Genius Springs Up In Unlikely Places


On an airline flight yesterday I was watching a 2014 Mark Wahlberg film called The Gambler.  I had not heard of it before.  Apparently it didn’t do too well at the box office last year, due to its depressing and nihilistic tone.

Regardless, there was a great speech near the beginning of the movie by Wahlberg, who plays an existentially-troubled English teacher.  In the speech to his class, he offers a few words on the whole “Shakespeare controversy”:  that is, were Shakespeare’s plays written by him, or by someone else?

You may know that there is an industry built up around the denial that Shakespeare wrote his places.  These deniers claim it must have been some aristocrat or some professor who wrote the plays attributed to him.

I’ve always been amused by this debate.  Despite the ample documentation demonstrating that Shakespeare authored his own plays, there are some who persist in thinking that he couldn’t have written them.

He had no good education!  

He had no good connections!  

He did not know much about literature!

And similar arguments along these lines.  I always smile when I read this sort of thing.  Because the people writing it usually have little knowledge of Shakespeare, his life, and his times:  more vitally, they find it hard to understand how someone of his “limited” country background could have written the incredible works that are attributed to him.


As if only “trained experts” can produce good things.  How absurd this is, really.  It’s the same mentality that insists that ancient man could not have done the things we attribute to him.  It must have been aliens who built the Great Pyramid!  And similar such nonsense.

How limited a faith these people have in the human potential!  If they only knew.  Not only did ancient man do the things ascribed to him, he did much, much more, which has been lost to time.  The doubters can’t conceive of this, because they underestimate the manpower and time that ancient man had at his disposal.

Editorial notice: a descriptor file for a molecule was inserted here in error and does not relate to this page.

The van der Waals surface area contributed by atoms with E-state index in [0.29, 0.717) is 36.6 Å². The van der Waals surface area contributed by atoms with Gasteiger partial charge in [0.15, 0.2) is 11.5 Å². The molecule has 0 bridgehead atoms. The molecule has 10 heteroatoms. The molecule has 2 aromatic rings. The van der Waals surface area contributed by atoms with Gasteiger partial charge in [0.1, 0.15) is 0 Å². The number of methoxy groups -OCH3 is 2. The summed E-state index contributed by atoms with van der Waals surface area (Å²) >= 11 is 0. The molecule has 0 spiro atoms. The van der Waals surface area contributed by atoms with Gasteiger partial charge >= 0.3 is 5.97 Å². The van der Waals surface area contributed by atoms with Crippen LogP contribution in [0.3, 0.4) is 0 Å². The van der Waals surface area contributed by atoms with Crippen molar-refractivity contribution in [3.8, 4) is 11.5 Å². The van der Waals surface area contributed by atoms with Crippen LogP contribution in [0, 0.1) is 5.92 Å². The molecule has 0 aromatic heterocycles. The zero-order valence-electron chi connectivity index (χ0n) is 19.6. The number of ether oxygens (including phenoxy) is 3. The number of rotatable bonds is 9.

Never underestimate manpower and time, aggregated together.  They can move mountains.

But let us return to the Bard.

A careful look at Shakespeare’s plays shows that they do not contain an unusually large amount of erudition or scholarship.  He took his plots from Plutarch, Holinshed’s Chronicles, and other readily available works.  He had a basic education, within the means that his family could provide; his knowledge of the classics was not deep, but he knew them through the translations of the day.

Had he learned more, he might just have become another government official, laborious and unknown.

The works of Shakespeare derive their power from the psychological insights, the great characterizations, their wisdom in showing human foibles, and from the richness of the English language used.  None of these required the erudition of an Oxford don to achieve.  He did not need to be a nobleman or an aristocrat.


Shakespeare acquired his knowledge of human behavior by being exposed to the rough-and-tumble of life.  He lived life in a way that no cloistered aristocrat could.  He was not sequestered in a castle or on a country estate.  The Elizabethan stage in those days was a rough playground.  Those who could not deliver were quickly shunted aside.

It is also forgotten that Shakespeare never made much (if any) money from the publication of his plays.  He earned his living by his investments in theatre enterprises.  He owned shares in the theatres where he worked.  It was this which made him wealthy.  And he was prominent enough to be attacked by other playwrights of the day.  In fact, the first known reference to Shakespeare is a spiteful little aside written against him by another, apparently less successful, dramatist.

And he was also a genius.  That helped.  Despite the fact that he had a limited education, he was a great observer of human nature.  He had to be.  His job depended on it.

But some people find it difficult to accept this sort of thing.  They just can’t bring themselves to believe that some country bumpkin could have penned such sonnets, or wrote such incredible drama in blank verse.  But it is true.

Great ability has no particular, mandatory lineage.  It can, and does, spring up in the most unlikely places.  And when it manifests itself, it is truly a wondrous thing.


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